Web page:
According to a recent survey, a majority of military family members do not feel that they belong in their local civilian communities. This means that less than half of military families that live in our neighborhoods, shop at our malls, and attend our places of worship feel at home with us.
Why is this the case?
Perhaps it is because of one of the staples of military life – regular mandated relocation. Members of our military often have little to no say in where they live or how often they move, something they do an estimated 10 times more than civilian families. Nevertheless, they choose to sacrifice their desires and expectations for the good of our country.
Anyone who has moved will readily admit that it is rarely an easy task. Along with the logistics of relocating from one area of the country to another, families grapple with leaving friends, schools, and communities they are familiar with for the unknown.
Additionally, even though military families move, on average, once every three years, the effects of compulsory relocation are felt yearly.
Morgan Kistler, a mother of three and wife to a member of the Coast Guard, quickly learned that “during those three to four years when your family is planted, everyone else around you is not.” Every year, children and parents alike repeat the painful season of goodbyes, regardless of whether or not they are the ones leaving.
Clearly, military families face struggles that many families do not. Here in Alabama, we host roughly 8,700 active duty members of our nation’s military and their families.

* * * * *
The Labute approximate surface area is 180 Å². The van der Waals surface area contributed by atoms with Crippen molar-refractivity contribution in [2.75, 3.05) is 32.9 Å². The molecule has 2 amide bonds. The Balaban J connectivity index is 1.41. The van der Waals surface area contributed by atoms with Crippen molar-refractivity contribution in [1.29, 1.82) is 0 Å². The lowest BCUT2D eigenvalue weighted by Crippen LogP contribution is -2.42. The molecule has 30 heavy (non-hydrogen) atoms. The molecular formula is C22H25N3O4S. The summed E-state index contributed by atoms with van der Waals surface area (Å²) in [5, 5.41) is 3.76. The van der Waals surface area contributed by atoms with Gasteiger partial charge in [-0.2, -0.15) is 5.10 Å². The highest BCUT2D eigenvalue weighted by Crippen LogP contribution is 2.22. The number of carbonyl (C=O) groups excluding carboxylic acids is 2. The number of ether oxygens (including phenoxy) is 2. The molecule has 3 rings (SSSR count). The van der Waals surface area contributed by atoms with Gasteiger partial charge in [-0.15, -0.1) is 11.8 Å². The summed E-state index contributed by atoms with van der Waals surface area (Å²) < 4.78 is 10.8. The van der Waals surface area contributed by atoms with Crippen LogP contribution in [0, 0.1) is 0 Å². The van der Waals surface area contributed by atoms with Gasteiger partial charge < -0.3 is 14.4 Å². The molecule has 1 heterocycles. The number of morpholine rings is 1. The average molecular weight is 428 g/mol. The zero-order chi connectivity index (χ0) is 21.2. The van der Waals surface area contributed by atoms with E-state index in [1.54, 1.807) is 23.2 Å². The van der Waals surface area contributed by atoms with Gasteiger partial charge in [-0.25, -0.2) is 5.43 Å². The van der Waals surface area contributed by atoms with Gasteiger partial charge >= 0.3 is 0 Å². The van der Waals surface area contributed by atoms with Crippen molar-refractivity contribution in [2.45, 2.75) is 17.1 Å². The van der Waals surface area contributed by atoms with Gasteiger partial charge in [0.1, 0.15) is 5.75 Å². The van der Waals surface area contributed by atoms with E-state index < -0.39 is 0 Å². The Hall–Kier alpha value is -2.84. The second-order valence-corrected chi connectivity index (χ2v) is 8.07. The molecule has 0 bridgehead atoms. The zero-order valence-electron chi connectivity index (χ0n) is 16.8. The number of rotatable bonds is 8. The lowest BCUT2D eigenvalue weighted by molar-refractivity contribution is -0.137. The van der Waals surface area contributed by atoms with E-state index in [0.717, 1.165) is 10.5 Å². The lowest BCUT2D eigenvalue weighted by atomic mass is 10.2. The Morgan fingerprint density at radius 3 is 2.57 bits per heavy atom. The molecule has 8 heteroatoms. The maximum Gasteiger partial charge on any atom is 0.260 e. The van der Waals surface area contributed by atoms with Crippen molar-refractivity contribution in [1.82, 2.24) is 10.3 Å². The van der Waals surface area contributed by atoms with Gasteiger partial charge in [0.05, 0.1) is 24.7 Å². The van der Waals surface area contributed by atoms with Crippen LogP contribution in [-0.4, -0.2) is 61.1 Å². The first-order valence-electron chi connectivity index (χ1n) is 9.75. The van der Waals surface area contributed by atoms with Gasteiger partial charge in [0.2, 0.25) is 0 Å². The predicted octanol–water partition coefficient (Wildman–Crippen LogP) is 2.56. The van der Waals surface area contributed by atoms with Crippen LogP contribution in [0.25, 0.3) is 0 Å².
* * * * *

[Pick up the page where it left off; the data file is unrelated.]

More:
In a state that rightfully respects and reveres our military, one would expect our laws to reflect an intentional attempt to ease the burden of relocation on these families. Unfortunately, there are sections of our code in which that is not true.
If we want to ease the burden of relocation on military families, Alabama should reform its occupational licensing laws.
In the survey cited previously, 77% of military spouses said that having two incomes is “vitally important” to their family’s well-being. 52% of those same spouses, however, did not earn any income. A good portion of the blame for this disparity lies in the difficulties of getting state-sanctioned licenses to work.
When military families move, the occupational licenses of spouses do not always transfer. Many states require spouses with licenses from other states to jump through a variety of hoops and pay a collection of fees, a process that takes a considerable amount of time and discourages entrance into the workforce.
This session, Alabama lawmakers are considering legislation that would require licensing boards to recognize professional licenses of military spouses from other states, assuming the licensing criteria is similar or greater than Alabama requirements.
For military spouses whose state license does not meet Alabama requirements, boards would be required to provide temporary licenses and allow spouses to work while they complete the requirements for full licensure.
Furthermore, military families would not bear the burden of licensing fees.
As entering the workforce inherently increases connection and interaction with the community, these are meaningful changes that should be supported by all who back our military.
Although we cannot remove every challenge military families face, we must eradicate the state’s contribution to these challenges. Eliminating barriers and making it less complicated for spouses to enter the civilian Alabama workforce will promote greater integration, helping military families feel like they belong to their communities, even if for only a short time.
Parker Snider is the Alabama Policy Institute‘s policy relations manager.